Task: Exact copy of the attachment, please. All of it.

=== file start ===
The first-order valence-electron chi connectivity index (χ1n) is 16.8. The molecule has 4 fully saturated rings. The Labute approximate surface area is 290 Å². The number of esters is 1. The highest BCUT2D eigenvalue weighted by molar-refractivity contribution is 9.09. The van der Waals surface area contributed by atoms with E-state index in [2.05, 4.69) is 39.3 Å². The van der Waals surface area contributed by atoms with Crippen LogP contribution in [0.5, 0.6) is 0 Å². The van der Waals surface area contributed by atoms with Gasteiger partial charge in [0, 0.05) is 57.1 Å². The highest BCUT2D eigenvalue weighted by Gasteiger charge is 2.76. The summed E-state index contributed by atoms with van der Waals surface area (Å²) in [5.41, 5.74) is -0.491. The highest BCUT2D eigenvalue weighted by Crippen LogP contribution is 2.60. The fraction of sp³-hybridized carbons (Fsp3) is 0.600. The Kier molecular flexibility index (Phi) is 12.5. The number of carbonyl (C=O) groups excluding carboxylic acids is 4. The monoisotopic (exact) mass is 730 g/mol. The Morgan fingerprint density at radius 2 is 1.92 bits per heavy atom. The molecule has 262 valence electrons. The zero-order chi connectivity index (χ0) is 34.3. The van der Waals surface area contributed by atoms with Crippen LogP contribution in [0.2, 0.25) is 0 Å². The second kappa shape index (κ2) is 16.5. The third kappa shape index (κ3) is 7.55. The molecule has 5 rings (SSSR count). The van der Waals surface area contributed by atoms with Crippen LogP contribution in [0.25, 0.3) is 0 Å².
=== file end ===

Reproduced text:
The first-order valence-electron chi connectivity index (χ1n) is 16.8. The molecule has 4 fully saturated rings. The Labute approximate surface area is 290 Å². The number of esters is 1. The highest BCUT2D eigenvalue weighted by molar-refractivity contribution is 9.09. The van der Waals surface area contributed by atoms with E-state index in [2.05, 4.69) is 39.3 Å². The van der Waals surface area contributed by atoms with Crippen LogP contribution in [0.5, 0.6) is 0 Å². The van der Waals surface area contributed by atoms with Gasteiger partial charge in [0, 0.05) is 57.1 Å². The highest BCUT2D eigenvalue weighted by Gasteiger charge is 2.76. The summed E-state index contributed by atoms with van der Waals surface area (Å²) in [5.41, 5.74) is -0.491. The highest BCUT2D eigenvalue weighted by Crippen LogP contribution is 2.60. The fraction of sp³-hybridized carbons (Fsp3) is 0.600. The Kier molecular flexibility index (Phi) is 12.5. The number of carbonyl (C=O) groups excluding carboxylic acids is 4. The monoisotopic (exact) mass is 730 g/mol. The Morgan fingerprint density at radius 2 is 1.92 bits per heavy atom. The molecule has 262 valence electrons. The zero-order chi connectivity index (χ0) is 34.3. The van der Waals surface area contributed by atoms with Crippen LogP contribution in [0.2, 0.25) is 0 Å². The second kappa shape index (κ2) is 16.5. The third kappa shape index (κ3) is 7.55. The molecule has 5 rings (SSSR count). The van der Waals surface area contributed by atoms with Crippen LogP contribution in [0.25, 0.3) is 0 Å².